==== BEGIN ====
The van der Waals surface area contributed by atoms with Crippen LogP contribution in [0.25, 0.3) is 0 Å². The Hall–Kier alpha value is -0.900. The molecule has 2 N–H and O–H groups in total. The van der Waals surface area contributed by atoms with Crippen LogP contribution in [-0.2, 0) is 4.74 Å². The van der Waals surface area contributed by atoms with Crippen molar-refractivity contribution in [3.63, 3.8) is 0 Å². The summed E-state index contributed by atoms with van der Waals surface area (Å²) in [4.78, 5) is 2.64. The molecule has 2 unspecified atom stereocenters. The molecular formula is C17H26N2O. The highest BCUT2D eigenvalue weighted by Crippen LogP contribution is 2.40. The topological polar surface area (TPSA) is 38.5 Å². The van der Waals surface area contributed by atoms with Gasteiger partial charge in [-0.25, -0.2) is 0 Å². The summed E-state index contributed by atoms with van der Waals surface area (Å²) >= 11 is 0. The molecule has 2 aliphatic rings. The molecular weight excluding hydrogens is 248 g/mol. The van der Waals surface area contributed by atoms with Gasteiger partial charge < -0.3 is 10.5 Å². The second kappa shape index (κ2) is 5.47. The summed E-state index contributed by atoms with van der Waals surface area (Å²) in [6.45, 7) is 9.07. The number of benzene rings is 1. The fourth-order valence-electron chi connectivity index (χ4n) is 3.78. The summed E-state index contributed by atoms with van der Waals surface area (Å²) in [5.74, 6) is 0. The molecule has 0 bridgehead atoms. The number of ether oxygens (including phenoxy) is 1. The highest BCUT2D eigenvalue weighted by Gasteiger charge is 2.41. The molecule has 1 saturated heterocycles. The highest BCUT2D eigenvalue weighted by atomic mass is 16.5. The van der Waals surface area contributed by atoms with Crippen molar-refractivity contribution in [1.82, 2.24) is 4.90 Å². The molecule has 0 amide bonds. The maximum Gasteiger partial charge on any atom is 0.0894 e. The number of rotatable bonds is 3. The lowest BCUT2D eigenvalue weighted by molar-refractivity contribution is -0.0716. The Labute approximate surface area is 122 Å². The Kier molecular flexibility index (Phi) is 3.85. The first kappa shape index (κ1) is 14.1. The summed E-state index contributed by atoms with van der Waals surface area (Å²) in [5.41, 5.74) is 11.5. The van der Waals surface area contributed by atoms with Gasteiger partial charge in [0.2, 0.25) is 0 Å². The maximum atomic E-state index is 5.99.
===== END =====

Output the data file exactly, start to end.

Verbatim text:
The van der Waals surface area contributed by atoms with Crippen LogP contribution in [0.25, 0.3) is 0 Å². The Hall–Kier alpha value is -0.900. The molecule has 2 N–H and O–H groups in total. The van der Waals surface area contributed by atoms with Crippen LogP contribution in [-0.2, 0) is 4.74 Å². The van der Waals surface area contributed by atoms with Crippen molar-refractivity contribution in [3.63, 3.8) is 0 Å². The summed E-state index contributed by atoms with van der Waals surface area (Å²) in [4.78, 5) is 2.64. The molecule has 2 unspecified atom stereocenters. The molecular formula is C17H26N2O. The highest BCUT2D eigenvalue weighted by Crippen LogP contribution is 2.40. The topological polar surface area (TPSA) is 38.5 Å². The van der Waals surface area contributed by atoms with Gasteiger partial charge in [-0.25, -0.2) is 0 Å². The summed E-state index contributed by atoms with van der Waals surface area (Å²) >= 11 is 0. The molecule has 2 aliphatic rings. The molecular weight excluding hydrogens is 248 g/mol. The van der Waals surface area contributed by atoms with Gasteiger partial charge < -0.3 is 10.5 Å². The second kappa shape index (κ2) is 5.47. The summed E-state index contributed by atoms with van der Waals surface area (Å²) in [6.45, 7) is 9.07. The number of benzene rings is 1. The fourth-order valence-electron chi connectivity index (χ4n) is 3.78. The summed E-state index contributed by atoms with van der Waals surface area (Å²) in [5.74, 6) is 0. The molecule has 0 bridgehead atoms. The number of ether oxygens (including phenoxy) is 1. The highest BCUT2D eigenvalue weighted by Gasteiger charge is 2.41. The molecule has 1 saturated heterocycles. The highest BCUT2D eigenvalue weighted by atomic mass is 16.5. The van der Waals surface area contributed by atoms with Crippen molar-refractivity contribution in [1.82, 2.24) is 4.90 Å². The molecule has 0 amide bonds. The maximum Gasteiger partial charge on any atom is 0.0894 e. The number of rotatable bonds is 3. The lowest BCUT2D eigenvalue weighted by molar-refractivity contribution is -0.0716. The Labute approximate surface area is 122 Å². The Kier molecular flexibility index (Phi) is 3.85. The first kappa shape index (κ1) is 14.1. The summed E-state index contributed by atoms with van der Waals surface area (Å²) in [5.41, 5.74) is 11.5. The van der Waals surface area contributed by atoms with Gasteiger partial charge in [0.2, 0.25) is 0 Å². The maximum atomic E-state index is 5.99.